March 19, 2006
To bear witnessTopics: Remembering Terri
I had not had in mind to blog about Terri's murder, here during its anniversary. But I have been asked, with other Blogs for Terri writers, to do so.
Whittaker Chambers identified himself as a witness. And many of us, though we did not have first-hand knowledge of Terri's story, found that being a witness from a distance was the best we could do. We prayed, and we watched, and we suffered, through the days of her slow dying, a faint echo of the suffering of her parents.
Perhaps I am not the only one who was told to "move on." We were told to pass by on the other side, to stop talking about it, stop moaning about it, stop looking on. We were reminded, only too truly, that there was nothing we could do. We were even accused of ghoulishness, of a wilful breaking in on the "privacy" of Terri's family, by which, presumably, the accusers meant Michael, since Terri's parents and siblings were eager for the support of watchers like us.
And sometimes, perhaps, we wondered why we were thinking about it so much. We all have lives of our own. There we were, spending our strength in sorrow over a woman we did not personally know, a situation going on somewhere else, and an evil we could not avert. Why suffer? Why think about it? Why bother?
And now, we are being asked to remember, to return and feel an echo of an echo of pain--a recollection of the near-frenzy of unbelieving horror and helpless anger that we felt last year, while she suffered thirst, hour after hour, day after day, while she was slowly and torturously killed to satisfy the malice of one man and a judge's upside-down conception of "justice" and "the rule of law." Why do it? Why look back?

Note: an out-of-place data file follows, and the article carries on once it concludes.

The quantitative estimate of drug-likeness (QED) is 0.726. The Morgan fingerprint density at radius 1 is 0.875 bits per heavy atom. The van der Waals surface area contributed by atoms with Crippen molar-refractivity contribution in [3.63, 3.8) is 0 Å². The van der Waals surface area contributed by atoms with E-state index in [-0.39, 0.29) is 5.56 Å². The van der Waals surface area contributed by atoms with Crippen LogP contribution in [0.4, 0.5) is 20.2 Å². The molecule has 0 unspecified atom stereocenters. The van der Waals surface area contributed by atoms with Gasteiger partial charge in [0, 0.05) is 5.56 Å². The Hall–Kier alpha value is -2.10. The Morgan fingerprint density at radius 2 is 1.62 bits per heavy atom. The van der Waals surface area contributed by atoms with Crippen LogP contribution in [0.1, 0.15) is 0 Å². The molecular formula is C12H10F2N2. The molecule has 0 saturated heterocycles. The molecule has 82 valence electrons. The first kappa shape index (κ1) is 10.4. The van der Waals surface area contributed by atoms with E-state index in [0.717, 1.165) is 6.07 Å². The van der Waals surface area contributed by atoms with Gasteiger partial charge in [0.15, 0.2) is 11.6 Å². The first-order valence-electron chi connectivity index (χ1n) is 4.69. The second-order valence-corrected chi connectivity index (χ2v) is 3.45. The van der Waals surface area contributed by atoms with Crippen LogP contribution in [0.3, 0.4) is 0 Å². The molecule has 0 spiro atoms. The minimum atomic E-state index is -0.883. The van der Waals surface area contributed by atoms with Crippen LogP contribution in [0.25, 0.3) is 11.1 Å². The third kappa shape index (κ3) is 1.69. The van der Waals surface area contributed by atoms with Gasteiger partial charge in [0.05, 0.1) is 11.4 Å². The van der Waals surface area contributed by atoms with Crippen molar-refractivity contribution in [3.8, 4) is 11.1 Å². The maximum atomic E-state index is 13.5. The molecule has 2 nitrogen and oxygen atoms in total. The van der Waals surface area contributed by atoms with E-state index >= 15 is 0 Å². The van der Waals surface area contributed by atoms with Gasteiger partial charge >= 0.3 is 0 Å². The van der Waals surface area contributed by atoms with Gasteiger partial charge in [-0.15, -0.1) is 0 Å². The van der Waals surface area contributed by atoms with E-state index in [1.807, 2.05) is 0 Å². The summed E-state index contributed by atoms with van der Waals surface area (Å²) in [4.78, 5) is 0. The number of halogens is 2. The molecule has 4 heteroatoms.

But I say that it is good to remember, as it was good, then, to suffer with Terri and her parents. I do not know what spiritual commerce may be possible. We could hope, then, that we were able by some law of exchange to bear some of their sorrow and pain, to offer something up for them, though we could not know.
Yet even aside from such a hope, it is necessary to tell the truth, to tell it again and again, and not to let it be forgotten. We were, and are, witnesses--we who know that Terri was murdered, that Terri was very much alive, not dead and not dying, until she was deliberately killed, that it is unequivocally wrong to withhold the basic necessities of food and water from the helpless until they die, that this was not a good death. There is value just in saying what we know to be truth, in saying it loudly and unashamedly, even though there will be those who think, for our saying it, that we are kooks and extremists. For if no one speaks the truth, no one will hear it.
So let us not be weary in well-doing and in truth-speaking. Whether there are other results or not--in new legislation, in minds that we know to have been changed--let us still be witnesses.
"And, for success, I ask no more than this,--/To bear unflinching witness to the truth." From James Russell Lowell, "A Glance Behind the Curtain"
Posted by lydia at March 19, 2006 7:26 PM
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